The above preview is unformatted text

This student written piece of work is one of many that can be found in our AS and A Level Healthcare section.

Found what you're looking for?

  • Start learning 29% faster today
  • 150,000+ documents available
  • Just £6.99 a month

Not the one? Search for your essay title...
  • Join over 1.2 million students every month
  • Accelerate your learning by 29%
  • Unlimited access from just £6.99 per month

See related essaysSee related essays

Related AS and A Level Healthcare essays

  1. Marked by a teacher

    PROMOTING HEALTH. P1: explain three different approaches to health education. P2: explain ...

    3 star(s)

    The hyperlinks also takes you to a page of your choice and there are information for how to keep healthy in a sense of what to eat, activities you can do to keep healthy and what you can do to keep a healthy way of life it also give the simplest was of how do all these things.

  2. Equality, diversity and rights

    Every health and social care worker should be sensitive and also be aware of the needs of the people in their care especially in a time when the body and the body's functions could be exposed and expressed. The right to be allowed privacy Privacy becomes the human right in

  1. Unit 11 - Working in Health and Social care - SECTION B - SUBSECTION ...

    Team work for a care assistant is important especially when needing to communicate with other health care professionals to meet the needs of each resident. This involves them working as a multi-disciplinary team, involving GP's, nurses, dentists, opticians, dieticians, physiotherapists, pharmacists and chiropodists etc.

  2. Unit 10 - p2, m1, d1. I will be outlining types of quality care ...

    There are different types of regulators such as; OFSTED the Office for Standards in Education, CQC Care Quality Commission & HCPC Health and Care Professional Council. OFSTED regulates and inspects many types of provisions such as childcare and children?s social care, schools, colleges and the children and other learning based organisations.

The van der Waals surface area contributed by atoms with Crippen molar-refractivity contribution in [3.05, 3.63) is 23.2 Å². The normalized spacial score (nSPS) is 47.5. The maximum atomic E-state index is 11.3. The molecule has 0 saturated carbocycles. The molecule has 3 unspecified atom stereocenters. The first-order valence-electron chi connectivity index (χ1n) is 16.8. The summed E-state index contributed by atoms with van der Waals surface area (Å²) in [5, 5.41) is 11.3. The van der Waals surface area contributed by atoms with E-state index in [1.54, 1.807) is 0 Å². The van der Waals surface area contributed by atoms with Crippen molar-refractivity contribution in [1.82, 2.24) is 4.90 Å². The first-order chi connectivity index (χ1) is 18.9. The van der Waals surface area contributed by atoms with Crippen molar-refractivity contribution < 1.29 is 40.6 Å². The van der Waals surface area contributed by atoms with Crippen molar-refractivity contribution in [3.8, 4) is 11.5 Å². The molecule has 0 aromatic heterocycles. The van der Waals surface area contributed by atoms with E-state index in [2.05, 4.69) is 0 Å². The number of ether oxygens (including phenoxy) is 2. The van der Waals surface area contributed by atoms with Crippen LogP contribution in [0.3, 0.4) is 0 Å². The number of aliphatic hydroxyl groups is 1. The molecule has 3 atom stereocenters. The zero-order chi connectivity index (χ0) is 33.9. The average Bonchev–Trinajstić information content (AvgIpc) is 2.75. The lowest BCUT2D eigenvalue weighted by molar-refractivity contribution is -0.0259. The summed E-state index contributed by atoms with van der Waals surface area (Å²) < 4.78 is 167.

1. Psychology - Unit 8 Health and Social Care P1 M1

    items in the box that are placed there however at some point the rat will press the lever which will then release a food pellet. After a little while when the rat has performed this action repeatedly it will learn that this behaviour (pressing the lever)

  2. Unit 2: Equality, Diversity and Individual's Rights P1, P2, P3 & M1

    Individual?s rights are promoted by implementing the principles of the care value base (a set of principles that guide care practice). The individual?s rights include; the right to be respected, to be treated equally and fairly, to be treated in a dignified way, to be protected from danger and harm,

  1. Public Health: How are current patterns of ill health monitored? How have current patterns ...

    In 2009 the average life expectancy of a male born in England is 78.3. This life expectancy age is not the same for everywhere in England some places are better and some places are worse due to various factors affecting the quality of life in those areas.

  2. Unit 7 P2 AND M1 explain different sociological approaches to health and ill ...

    Parson believed that individuals who are sick break the structure of society because they are not viewed as positive contributors. In addition sick people are allowed to refrain from participating in events, work, social activities, and other aspects of society because of their illness.

  • Over 160,000 pieces
    of student written work
  • Annotated by
    experienced teachers
  • Ideas and feedback to
    improve your own work